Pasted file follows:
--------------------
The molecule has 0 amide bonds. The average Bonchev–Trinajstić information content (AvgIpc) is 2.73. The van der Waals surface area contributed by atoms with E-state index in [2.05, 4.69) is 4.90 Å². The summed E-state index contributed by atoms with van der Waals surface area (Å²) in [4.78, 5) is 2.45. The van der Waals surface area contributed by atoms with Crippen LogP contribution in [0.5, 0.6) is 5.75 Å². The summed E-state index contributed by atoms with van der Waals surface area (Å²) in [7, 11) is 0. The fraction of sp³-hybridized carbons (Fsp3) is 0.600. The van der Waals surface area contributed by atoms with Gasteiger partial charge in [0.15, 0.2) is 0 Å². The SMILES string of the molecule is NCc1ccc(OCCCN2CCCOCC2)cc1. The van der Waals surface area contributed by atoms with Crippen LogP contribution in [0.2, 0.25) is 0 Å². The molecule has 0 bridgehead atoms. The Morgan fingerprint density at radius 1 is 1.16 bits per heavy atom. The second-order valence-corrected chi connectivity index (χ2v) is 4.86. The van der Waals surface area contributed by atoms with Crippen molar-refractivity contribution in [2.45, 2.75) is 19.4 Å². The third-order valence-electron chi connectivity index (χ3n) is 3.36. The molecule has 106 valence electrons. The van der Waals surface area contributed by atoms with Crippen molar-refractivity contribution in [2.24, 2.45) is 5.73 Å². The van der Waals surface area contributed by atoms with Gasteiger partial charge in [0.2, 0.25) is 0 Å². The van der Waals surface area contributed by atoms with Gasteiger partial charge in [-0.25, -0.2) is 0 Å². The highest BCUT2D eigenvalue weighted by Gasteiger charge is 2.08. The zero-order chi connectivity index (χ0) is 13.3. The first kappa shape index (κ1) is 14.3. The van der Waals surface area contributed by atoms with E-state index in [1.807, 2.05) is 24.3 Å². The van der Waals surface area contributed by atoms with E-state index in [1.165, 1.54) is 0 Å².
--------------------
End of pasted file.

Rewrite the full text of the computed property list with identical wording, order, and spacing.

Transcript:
The molecule has 0 amide bonds. The average Bonchev–Trinajstić information content (AvgIpc) is 2.73. The van der Waals surface area contributed by atoms with E-state index in [2.05, 4.69) is 4.90 Å². The summed E-state index contributed by atoms with van der Waals surface area (Å²) in [4.78, 5) is 2.45. The van der Waals surface area contributed by atoms with Crippen LogP contribution in [0.5, 0.6) is 5.75 Å². The summed E-state index contributed by atoms with van der Waals surface area (Å²) in [7, 11) is 0. The fraction of sp³-hybridized carbons (Fsp3) is 0.600. The van der Waals surface area contributed by atoms with Gasteiger partial charge in [0.15, 0.2) is 0 Å². The SMILES string of the molecule is NCc1ccc(OCCCN2CCCOCC2)cc1. The van der Waals surface area contributed by atoms with Crippen LogP contribution in [0.2, 0.25) is 0 Å². The molecule has 0 bridgehead atoms. The Morgan fingerprint density at radius 1 is 1.16 bits per heavy atom. The second-order valence-corrected chi connectivity index (χ2v) is 4.86. The van der Waals surface area contributed by atoms with Crippen molar-refractivity contribution in [2.45, 2.75) is 19.4 Å². The third-order valence-electron chi connectivity index (χ3n) is 3.36. The molecule has 106 valence electrons. The van der Waals surface area contributed by atoms with Crippen molar-refractivity contribution in [2.24, 2.45) is 5.73 Å². The van der Waals surface area contributed by atoms with Gasteiger partial charge in [0.2, 0.25) is 0 Å². The van der Waals surface area contributed by atoms with Gasteiger partial charge in [-0.25, -0.2) is 0 Å². The highest BCUT2D eigenvalue weighted by Gasteiger charge is 2.08. The zero-order chi connectivity index (χ0) is 13.3. The first kappa shape index (κ1) is 14.3. The van der Waals surface area contributed by atoms with E-state index in [1.807, 2.05) is 24.3 Å². The van der Waals surface area contributed by atoms with E-state index in [1.165, 1.54) is 0 Å².